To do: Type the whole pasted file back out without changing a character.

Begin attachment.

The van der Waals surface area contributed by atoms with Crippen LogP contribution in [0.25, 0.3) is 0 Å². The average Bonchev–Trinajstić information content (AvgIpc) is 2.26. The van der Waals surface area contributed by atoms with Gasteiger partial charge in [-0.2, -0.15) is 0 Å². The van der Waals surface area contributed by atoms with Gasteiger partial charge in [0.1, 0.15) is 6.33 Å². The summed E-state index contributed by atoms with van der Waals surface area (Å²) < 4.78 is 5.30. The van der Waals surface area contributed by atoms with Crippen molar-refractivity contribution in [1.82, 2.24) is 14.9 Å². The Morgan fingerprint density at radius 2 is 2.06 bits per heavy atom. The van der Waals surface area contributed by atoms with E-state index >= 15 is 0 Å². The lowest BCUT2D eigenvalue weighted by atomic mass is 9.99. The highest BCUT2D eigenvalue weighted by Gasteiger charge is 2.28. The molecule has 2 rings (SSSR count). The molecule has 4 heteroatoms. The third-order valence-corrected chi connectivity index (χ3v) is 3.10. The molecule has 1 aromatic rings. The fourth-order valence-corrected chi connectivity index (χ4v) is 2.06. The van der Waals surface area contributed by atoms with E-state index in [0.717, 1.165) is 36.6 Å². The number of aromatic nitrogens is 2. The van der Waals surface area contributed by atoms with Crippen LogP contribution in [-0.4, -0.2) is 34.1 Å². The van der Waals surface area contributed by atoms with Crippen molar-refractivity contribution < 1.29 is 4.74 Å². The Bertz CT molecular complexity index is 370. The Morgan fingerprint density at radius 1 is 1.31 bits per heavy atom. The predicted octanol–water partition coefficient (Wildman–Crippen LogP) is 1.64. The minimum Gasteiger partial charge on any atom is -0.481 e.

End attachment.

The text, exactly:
The van der Waals surface area contributed by atoms with Crippen LogP contribution in [0.25, 0.3) is 0 Å². The average Bonchev–Trinajstić information content (AvgIpc) is 2.26. The van der Waals surface area contributed by atoms with Gasteiger partial charge in [-0.2, -0.15) is 0 Å². The van der Waals surface area contributed by atoms with Gasteiger partial charge in [0.1, 0.15) is 6.33 Å². The summed E-state index contributed by atoms with van der Waals surface area (Å²) < 4.78 is 5.30. The van der Waals surface area contributed by atoms with Crippen molar-refractivity contribution in [1.82, 2.24) is 14.9 Å². The Morgan fingerprint density at radius 2 is 2.06 bits per heavy atom. The van der Waals surface area contributed by atoms with E-state index >= 15 is 0 Å². The lowest BCUT2D eigenvalue weighted by atomic mass is 9.99. The highest BCUT2D eigenvalue weighted by Gasteiger charge is 2.28. The molecule has 2 rings (SSSR count). The molecule has 4 heteroatoms. The third-order valence-corrected chi connectivity index (χ3v) is 3.10. The molecule has 1 aromatic rings. The fourth-order valence-corrected chi connectivity index (χ4v) is 2.06. The van der Waals surface area contributed by atoms with E-state index in [0.717, 1.165) is 36.6 Å². The number of aromatic nitrogens is 2. The van der Waals surface area contributed by atoms with Crippen LogP contribution in [-0.4, -0.2) is 34.1 Å². The van der Waals surface area contributed by atoms with Crippen molar-refractivity contribution < 1.29 is 4.74 Å². The Bertz CT molecular complexity index is 370. The Morgan fingerprint density at radius 1 is 1.31 bits per heavy atom. The predicted octanol–water partition coefficient (Wildman–Crippen LogP) is 1.64. The minimum Gasteiger partial charge on any atom is -0.481 e.